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July 8, 1905


JAMA. 1905;XLV(2):110. doi:10.1001/jama.1905.02510020032009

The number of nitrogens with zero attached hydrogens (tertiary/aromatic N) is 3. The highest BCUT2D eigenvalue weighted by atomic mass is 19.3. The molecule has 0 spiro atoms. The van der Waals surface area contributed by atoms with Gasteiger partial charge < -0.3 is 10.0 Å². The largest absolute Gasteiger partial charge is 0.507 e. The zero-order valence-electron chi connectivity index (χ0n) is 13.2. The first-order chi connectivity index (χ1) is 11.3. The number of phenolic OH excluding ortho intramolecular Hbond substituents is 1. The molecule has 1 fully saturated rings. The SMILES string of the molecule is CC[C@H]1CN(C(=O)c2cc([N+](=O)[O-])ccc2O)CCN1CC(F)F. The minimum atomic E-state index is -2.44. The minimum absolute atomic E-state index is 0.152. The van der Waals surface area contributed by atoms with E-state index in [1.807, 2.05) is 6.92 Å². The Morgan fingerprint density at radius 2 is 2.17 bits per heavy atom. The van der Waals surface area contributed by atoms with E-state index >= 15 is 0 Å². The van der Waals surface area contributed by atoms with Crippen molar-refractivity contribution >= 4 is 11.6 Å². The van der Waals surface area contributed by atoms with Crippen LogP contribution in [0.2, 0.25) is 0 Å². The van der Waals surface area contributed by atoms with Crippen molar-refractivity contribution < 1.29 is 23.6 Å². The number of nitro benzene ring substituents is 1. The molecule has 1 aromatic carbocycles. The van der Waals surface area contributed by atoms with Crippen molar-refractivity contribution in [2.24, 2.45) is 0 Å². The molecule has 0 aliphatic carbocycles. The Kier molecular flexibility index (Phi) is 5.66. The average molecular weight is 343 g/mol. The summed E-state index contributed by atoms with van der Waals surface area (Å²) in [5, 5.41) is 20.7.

One of the temptations which come to the clinician of even moderate experience is the tendency to make diagnoses on sight, the so-called "snapshot" diagnoses. The innate desire to play to the gallery which is present to some extent in most of us, as well as the wish to appear preternaturally brilliant in the eyes of the public or the student, is the cause of this temptation. Even the most conservative among us gets into the habit of making subconscious snapshots when he almost unconsciously sizes up a patient at his first visit. While such diagnoses are occasionally justified, they are, in the long run, severely to be condemned. Certain diseases are, in their well-marked forms, so characteristic that even the tyro can hardly fail to recognize them. A number might be mentioned, acromegaly, exophthalmic goiter, myxedema, and osteitis deformans among the rest. But it is in the fruste forms

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